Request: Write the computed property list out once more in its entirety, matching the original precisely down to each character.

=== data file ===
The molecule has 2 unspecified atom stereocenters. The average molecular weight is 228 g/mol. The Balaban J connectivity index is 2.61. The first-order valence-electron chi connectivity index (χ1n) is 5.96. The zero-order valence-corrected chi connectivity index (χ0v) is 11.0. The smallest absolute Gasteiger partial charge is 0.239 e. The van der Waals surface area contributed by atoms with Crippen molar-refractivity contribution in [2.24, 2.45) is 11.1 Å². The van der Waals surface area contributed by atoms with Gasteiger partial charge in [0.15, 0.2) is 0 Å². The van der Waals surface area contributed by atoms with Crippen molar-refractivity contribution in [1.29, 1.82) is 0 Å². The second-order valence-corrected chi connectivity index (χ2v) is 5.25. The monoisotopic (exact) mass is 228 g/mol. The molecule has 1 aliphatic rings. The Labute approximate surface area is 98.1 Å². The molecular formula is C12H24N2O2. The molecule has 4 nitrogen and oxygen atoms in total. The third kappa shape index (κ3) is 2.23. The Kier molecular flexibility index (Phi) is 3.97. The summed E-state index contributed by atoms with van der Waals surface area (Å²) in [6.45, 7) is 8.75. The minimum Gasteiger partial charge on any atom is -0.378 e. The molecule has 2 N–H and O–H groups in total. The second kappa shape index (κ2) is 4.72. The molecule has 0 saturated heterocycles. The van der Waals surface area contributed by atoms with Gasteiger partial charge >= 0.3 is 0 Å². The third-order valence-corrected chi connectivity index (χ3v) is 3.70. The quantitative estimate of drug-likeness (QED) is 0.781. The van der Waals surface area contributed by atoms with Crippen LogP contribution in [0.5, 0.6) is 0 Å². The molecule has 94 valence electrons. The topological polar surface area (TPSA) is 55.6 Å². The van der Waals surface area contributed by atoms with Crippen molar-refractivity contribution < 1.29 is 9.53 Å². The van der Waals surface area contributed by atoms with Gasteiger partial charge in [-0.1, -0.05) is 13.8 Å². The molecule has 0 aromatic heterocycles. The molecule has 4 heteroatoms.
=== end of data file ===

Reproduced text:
The molecule has 2 unspecified atom stereocenters. The average molecular weight is 228 g/mol. The Balaban J connectivity index is 2.61. The first-order valence-electron chi connectivity index (χ1n) is 5.96. The zero-order valence-corrected chi connectivity index (χ0v) is 11.0. The smallest absolute Gasteiger partial charge is 0.239 e. The van der Waals surface area contributed by atoms with Crippen molar-refractivity contribution in [2.24, 2.45) is 11.1 Å². The van der Waals surface area contributed by atoms with Gasteiger partial charge in [0.15, 0.2) is 0 Å². The van der Waals surface area contributed by atoms with Crippen molar-refractivity contribution in [1.29, 1.82) is 0 Å². The second-order valence-corrected chi connectivity index (χ2v) is 5.25. The monoisotopic (exact) mass is 228 g/mol. The molecule has 1 aliphatic rings. The Labute approximate surface area is 98.1 Å². The molecular formula is C12H24N2O2. The molecule has 4 nitrogen and oxygen atoms in total. The third kappa shape index (κ3) is 2.23. The Kier molecular flexibility index (Phi) is 3.97. The summed E-state index contributed by atoms with van der Waals surface area (Å²) in [6.45, 7) is 8.75. The minimum Gasteiger partial charge on any atom is -0.378 e. The molecule has 2 N–H and O–H groups in total. The second kappa shape index (κ2) is 4.72. The molecule has 0 saturated heterocycles. The van der Waals surface area contributed by atoms with Gasteiger partial charge >= 0.3 is 0 Å². The third-order valence-corrected chi connectivity index (χ3v) is 3.70. The quantitative estimate of drug-likeness (QED) is 0.781. The van der Waals surface area contributed by atoms with Crippen LogP contribution in [0.5, 0.6) is 0 Å². The molecule has 94 valence electrons. The topological polar surface area (TPSA) is 55.6 Å². The van der Waals surface area contributed by atoms with Crippen molar-refractivity contribution < 1.29 is 9.53 Å². The van der Waals surface area contributed by atoms with Gasteiger partial charge in [-0.1, -0.05) is 13.8 Å². The molecule has 0 aromatic heterocycles. The molecule has 4 heteroatoms.